Monday, March 31, 2008

The MySpaceation of Facebook

Myspace has long been parodied as the Jersey Shore of social networking: full of emo kids, aspiring "models" and generally everybody on the internet who has bad taste.

Facebook, in contrast, was born in the Ivy League. The pages were clean and streamlined (if for no other reason than the user had less control than the MySpace user). However, a series of changes took place, starting with the decision to News Feed. To wit, Facebook got a lot more cluttered. News Feeds OK, gaming apps OK, credit card ads - well, they're annoying, but every other website has them. In the past few months Singles adds have started popping up.

A website is a lot like a professional athlete or a Nascar coat of paint - the quality of the sponsors are reflection of the quality of the brand. So, LeBron and Nike (good for him), and credit card adds (...ehh), -- Facebook and Hot, Local Singles?!

This from a company that is reportedly worth ~USD 15b?

Facebook can try to squeeze every last drop of ad money it can, but if it does it must come up with a new social networking strategy - it can no longer be the clean-cut Myspace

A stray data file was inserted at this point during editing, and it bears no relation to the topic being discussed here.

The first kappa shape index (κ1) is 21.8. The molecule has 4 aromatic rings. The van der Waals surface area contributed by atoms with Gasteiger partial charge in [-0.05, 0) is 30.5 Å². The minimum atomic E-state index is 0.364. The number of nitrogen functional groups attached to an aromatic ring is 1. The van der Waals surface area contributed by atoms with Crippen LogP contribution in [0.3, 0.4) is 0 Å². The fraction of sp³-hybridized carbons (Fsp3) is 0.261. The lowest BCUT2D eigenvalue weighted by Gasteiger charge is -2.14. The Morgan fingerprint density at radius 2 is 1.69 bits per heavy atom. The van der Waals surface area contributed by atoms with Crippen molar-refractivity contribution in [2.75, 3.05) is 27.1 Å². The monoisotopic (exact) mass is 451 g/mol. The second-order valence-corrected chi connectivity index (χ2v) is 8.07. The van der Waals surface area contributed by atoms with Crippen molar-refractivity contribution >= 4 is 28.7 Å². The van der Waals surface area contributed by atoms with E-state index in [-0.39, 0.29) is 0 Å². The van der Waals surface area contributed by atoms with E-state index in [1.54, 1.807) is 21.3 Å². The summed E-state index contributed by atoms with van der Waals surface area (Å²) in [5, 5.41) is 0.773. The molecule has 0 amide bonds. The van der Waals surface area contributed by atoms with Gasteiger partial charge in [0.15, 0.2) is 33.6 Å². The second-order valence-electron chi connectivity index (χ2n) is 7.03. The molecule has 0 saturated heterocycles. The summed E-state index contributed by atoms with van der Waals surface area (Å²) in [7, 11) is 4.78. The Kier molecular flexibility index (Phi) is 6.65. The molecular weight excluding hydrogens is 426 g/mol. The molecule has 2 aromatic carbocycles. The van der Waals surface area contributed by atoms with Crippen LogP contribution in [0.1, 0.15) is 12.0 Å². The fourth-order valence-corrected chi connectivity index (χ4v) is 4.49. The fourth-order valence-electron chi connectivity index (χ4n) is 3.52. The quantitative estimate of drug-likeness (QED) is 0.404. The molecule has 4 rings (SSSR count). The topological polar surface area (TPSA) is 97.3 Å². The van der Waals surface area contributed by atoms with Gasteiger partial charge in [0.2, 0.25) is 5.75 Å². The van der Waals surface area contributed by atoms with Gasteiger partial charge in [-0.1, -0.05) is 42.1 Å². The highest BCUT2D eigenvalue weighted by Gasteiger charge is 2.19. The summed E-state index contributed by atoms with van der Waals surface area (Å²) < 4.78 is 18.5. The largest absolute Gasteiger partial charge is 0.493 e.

Tuesday, March 25, 2008

Controlling the weather

Monday, March 24, 2008

How to save money running a start up

Fortune's List of Top Entrepeneurs

A Summit guy is ranked high.

Friday, March 21, 2008

A Useful Undergraduate Class

Thursday, March 20, 2008

"Technology" as a sector of the economy

Magazines, newspapers, business entities, etc. typically classify "technology" as a sector of the economy.

Is this appropriate?

By technology, they typically mean companies/firms involved in computing, electronics, genetics, etc. However, this is not the true definition of technology:

1.the branch of knowledge that deals with the creation and use of technical means and their interrelation with life, society, and the environment, drawing upon such subjects as industrial arts, engineering, applied science, and pure science.
2.the terminology of an art, science, etc.; technical nomenclature.
3.a technological process, invention, method, or the like.
4.the sum of the ways in which social groups provide themselves with the material objects of their civilization.

So why not include the newest tractors or cranes next to the newest operating system?

Instead of saying "technology" is a sector of the economy, would it not be more appropriate to rather say that technology is the cutting edge of *every* industry? Or better yet, to replace the word "technology" with "cutting edge"?

Vernalization and Human Resources

A conservative hirer will hire someone whose previous experience matches what the job requires: